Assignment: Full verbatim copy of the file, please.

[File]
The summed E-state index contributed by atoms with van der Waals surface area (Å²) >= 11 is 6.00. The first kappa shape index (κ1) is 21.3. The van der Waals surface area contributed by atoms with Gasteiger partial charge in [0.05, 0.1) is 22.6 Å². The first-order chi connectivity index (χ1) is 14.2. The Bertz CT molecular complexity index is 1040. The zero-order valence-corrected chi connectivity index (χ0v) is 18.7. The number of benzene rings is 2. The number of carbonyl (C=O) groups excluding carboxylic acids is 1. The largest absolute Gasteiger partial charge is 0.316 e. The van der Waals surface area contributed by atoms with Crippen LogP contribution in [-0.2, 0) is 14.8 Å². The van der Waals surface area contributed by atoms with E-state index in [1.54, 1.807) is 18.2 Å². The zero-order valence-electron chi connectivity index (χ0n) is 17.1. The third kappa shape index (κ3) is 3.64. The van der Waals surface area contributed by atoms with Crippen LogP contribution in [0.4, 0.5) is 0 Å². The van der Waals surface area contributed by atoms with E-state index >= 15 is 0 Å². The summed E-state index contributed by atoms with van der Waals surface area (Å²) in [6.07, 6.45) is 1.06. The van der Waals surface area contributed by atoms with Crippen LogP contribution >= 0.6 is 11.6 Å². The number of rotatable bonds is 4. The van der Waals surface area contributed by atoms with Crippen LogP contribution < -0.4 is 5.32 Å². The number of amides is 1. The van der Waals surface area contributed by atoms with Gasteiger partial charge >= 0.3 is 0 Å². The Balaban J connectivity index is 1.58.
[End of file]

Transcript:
The summed E-state index contributed by atoms with van der Waals surface area (Å²) >= 11 is 6.00. The first kappa shape index (κ1) is 21.3. The van der Waals surface area contributed by atoms with Gasteiger partial charge in [0.05, 0.1) is 22.6 Å². The first-order chi connectivity index (χ1) is 14.2. The Bertz CT molecular complexity index is 1040. The zero-order valence-corrected chi connectivity index (χ0v) is 18.7. The number of benzene rings is 2. The number of carbonyl (C=O) groups excluding carboxylic acids is 1. The largest absolute Gasteiger partial charge is 0.316 e. The van der Waals surface area contributed by atoms with Crippen LogP contribution in [-0.2, 0) is 14.8 Å². The van der Waals surface area contributed by atoms with E-state index in [1.54, 1.807) is 18.2 Å². The zero-order valence-electron chi connectivity index (χ0n) is 17.1. The third kappa shape index (κ3) is 3.64. The van der Waals surface area contributed by atoms with Crippen LogP contribution in [0.4, 0.5) is 0 Å². The van der Waals surface area contributed by atoms with E-state index >= 15 is 0 Å². The summed E-state index contributed by atoms with van der Waals surface area (Å²) in [6.07, 6.45) is 1.06. The van der Waals surface area contributed by atoms with Crippen LogP contribution >= 0.6 is 11.6 Å². The number of rotatable bonds is 4. The van der Waals surface area contributed by atoms with Crippen LogP contribution < -0.4 is 5.32 Å². The number of amides is 1. The van der Waals surface area contributed by atoms with Gasteiger partial charge >= 0.3 is 0 Å². The Balaban J connectivity index is 1.58.